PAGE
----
But the movement’s diversity is richer than ever — everything from nonsectarian organizations such as the National Right to Life Committee (NRLC) to Feminists for Life to Secular Pro-Life. That is the genius of the pro-life cause: You can oppose killing unborn babies — including those capable of experiencing horrific pain as they are torn limb from limb — for a host of reasons. Pigeonholing the pro-life movement as “right-wing” or Christian-only will never end; it will just be even more foolish.

In its earliest years the pro-life movement was filled with liberal Democrats.

Science and technology, and even television commercials, have made the job of persuasion infinitely easier. When my wife was pregnant, I had to pretend I could make out what I saw on the ultrasound. Nowadays, like hundreds of millions of grandparents, when we went to the obstetrician, we could see our grandkids in four-color “real time,” meaning you could see them running all over the place. The facial features were distinct, not blurs, and no one had to help me figure out (literally) heads from tails.

The debate in the 1990s over partial-birth abortions changed the trajectory of the abortion debate. Pro-lifers are convinced the oncoming debate over banning the abortions of pain-capable children will have no less an impact. There already is overwhelming public support for just such a law.

NRLC believes this will help reveal a truth buried for decades: A majority of Americans oppose — and always have — the reasons 90-95 percent of all abortions are performed.

All this support when the mainstream media is so hostile to our cause that they didn’t have to even feign indifference to the trial of an abortionist convicted of three counts of first-degree murder for aborting late-term babies alive and then murdering them by slicing their spinal cords. Where would public opinion be if people understood that West Philadelphia abortionist Kermit Gosnell is no outlier? That he is the real face of the abortion industry that fights any and all attempts to have their facilities inspected without prior notice? (Wonder why?)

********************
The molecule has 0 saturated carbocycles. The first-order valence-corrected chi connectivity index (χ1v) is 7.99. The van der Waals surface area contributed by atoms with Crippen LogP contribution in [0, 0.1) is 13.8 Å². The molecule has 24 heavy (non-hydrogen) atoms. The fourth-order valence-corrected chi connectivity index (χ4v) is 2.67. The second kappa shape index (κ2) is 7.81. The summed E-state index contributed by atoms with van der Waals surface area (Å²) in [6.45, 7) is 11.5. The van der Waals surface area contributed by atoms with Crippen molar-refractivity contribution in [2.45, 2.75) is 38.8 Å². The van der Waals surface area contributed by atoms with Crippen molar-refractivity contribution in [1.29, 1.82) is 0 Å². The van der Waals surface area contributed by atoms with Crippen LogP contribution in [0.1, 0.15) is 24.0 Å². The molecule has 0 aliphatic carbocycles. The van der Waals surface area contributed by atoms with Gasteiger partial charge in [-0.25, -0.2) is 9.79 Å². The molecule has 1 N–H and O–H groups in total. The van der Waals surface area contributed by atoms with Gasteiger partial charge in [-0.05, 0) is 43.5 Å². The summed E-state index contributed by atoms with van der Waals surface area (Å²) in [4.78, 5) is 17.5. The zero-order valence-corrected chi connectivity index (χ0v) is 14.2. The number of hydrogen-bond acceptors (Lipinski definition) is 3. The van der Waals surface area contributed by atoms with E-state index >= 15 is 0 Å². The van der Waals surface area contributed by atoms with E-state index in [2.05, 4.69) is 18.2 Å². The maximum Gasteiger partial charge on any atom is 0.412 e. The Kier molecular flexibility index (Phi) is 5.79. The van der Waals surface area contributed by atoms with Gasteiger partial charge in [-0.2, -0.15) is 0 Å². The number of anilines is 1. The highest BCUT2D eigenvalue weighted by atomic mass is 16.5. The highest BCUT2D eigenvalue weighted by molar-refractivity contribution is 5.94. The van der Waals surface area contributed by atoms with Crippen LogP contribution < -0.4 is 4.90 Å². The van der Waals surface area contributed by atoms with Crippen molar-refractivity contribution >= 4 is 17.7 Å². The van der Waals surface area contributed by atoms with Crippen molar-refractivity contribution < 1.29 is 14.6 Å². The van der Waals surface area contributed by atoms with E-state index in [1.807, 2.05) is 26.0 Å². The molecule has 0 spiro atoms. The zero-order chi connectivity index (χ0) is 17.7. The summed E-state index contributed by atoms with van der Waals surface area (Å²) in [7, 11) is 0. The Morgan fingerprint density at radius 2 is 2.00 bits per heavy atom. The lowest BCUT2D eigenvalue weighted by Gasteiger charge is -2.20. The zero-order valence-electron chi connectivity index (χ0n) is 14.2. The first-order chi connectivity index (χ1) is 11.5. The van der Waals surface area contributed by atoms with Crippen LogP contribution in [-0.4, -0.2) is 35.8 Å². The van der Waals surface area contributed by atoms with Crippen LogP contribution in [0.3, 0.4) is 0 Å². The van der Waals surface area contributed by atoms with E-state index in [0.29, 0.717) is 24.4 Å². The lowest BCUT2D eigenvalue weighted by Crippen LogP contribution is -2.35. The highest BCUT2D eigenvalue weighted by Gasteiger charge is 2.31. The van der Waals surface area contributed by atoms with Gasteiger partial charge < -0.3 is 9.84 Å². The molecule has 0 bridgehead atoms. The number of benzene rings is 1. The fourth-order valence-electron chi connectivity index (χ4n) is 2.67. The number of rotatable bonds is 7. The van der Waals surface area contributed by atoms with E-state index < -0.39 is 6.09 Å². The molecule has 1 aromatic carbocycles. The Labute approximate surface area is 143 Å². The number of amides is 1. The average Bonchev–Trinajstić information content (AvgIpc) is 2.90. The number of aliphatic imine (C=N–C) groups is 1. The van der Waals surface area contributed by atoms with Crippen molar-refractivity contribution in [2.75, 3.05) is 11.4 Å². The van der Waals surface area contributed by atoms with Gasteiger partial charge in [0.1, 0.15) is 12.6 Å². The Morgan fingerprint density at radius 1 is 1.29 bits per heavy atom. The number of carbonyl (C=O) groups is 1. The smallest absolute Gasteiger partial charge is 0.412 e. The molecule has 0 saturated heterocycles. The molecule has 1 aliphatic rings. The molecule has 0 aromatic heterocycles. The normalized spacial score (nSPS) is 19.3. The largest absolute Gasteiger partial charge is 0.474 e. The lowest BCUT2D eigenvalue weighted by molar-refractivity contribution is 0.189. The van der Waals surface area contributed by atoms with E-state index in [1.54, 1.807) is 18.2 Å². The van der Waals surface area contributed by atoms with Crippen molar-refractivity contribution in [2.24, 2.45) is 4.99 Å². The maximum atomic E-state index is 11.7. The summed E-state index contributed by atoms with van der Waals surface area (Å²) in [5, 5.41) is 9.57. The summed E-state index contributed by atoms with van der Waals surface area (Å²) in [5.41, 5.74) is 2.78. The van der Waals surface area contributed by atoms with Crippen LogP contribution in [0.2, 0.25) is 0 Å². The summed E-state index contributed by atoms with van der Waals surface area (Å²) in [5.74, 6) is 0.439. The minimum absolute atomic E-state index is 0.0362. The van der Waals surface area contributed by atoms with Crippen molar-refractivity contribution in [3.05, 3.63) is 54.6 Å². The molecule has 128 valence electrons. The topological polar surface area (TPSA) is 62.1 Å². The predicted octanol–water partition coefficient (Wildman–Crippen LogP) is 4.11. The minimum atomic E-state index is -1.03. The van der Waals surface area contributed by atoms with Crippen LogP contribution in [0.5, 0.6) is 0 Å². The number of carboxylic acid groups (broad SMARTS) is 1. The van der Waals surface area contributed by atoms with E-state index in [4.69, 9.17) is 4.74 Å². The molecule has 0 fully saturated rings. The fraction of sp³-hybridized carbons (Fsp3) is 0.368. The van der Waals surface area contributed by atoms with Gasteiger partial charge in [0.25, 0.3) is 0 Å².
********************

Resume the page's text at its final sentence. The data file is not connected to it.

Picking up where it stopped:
Pulitzer Prize-winning editorial writer Paul Greenberg once wrote, “The right to life must come first or all the others can never take root, much less flourish. As in the Declaration of Independence’s order of certain unalienable rights, among them ‘life, liberty and the pursuit of happiness.’ Note which one is mentioned first. And for good, logical reason.”

The movement toward life and away from death is inexorable. Remember that the next time someone pretends it is pro-lifers who are the outliers.

For the other side of the debate, read Sandra Fluke’s column here

Dave Andrusko is the editor of National Right to Life News and National Right to Life News Today.

War at the Book Club

Photo from Salvador Litvak.

At a recent meeting of our book club, we were discussing a novel about a self-loathing comedian when the conversation veered into politics. The guys in the club all are Jewish and about the same age, though our careers and backgrounds vary broadly.

Our host, whom we’ll call “Larry,” turned to “Jake,” who’d just defended President Donald Trump, and said, “You sound like the yahoos we fly over.”

I said, “Larry, you can’t mean that. You’re insulting half the country just to belittle Jake.”

“Sure, I can. They voted for the chief yahoo.”

“Let’s stick to the debate,” I replied. “We all understand that you disagree with Jake on Trump’s immigration policy. I challenge you to articulate Jake’s best argument in a manner to which Jake will say, ‘Yes, that’s my belief.’ ”

“Why would I do that?”

“Because that’s the only way you’ll ever get Jake to listen to your best argument with an open mind.”

“Exactly,” chimed in another guy.

“That’s ridiculous,” Larry said. “I’m not going to argue for the opposite of what I believe.”

“Come on, Larry,” said our oldest member, “you can do it.”

Did Larry argue the other side? Would you if you were in his shoes?

The stakes have never been higher. Americans are passionately divided over a growing number of issues. Friendships are ending and family ties are bursting because we fear for the country’s future. It seems everyone has a core issue — or two or three — that they’re ready to shout and fight about.

At a time like this, we can benefit greatly by recalling a 2,000-year-old episode from the Talmud:

R’Abba said in the name of Shmuel: for three years the followers of Shammai and the followers of the Hillel debated each other. These said the law follows their view and those said the law follows their view.

Keep in mind that this was not an academic argument. The disputants believed the destinies of their countrymen’s eternal souls were at stake.

A heavenly voice went forth and declared: Both these and those are words of the living God, but the Law follows the House of Hillel.

Now, if these and those are both the words of the living God, why did the House of Hillel merit to fix the Law according to their view?

Because they were easy and forbearing, and they would study both their opinion and the opinion of the House of Shammai. And not only that, but they would state the opinion of the House of Shammai before their own (Eruvin 13b, B. Talmud).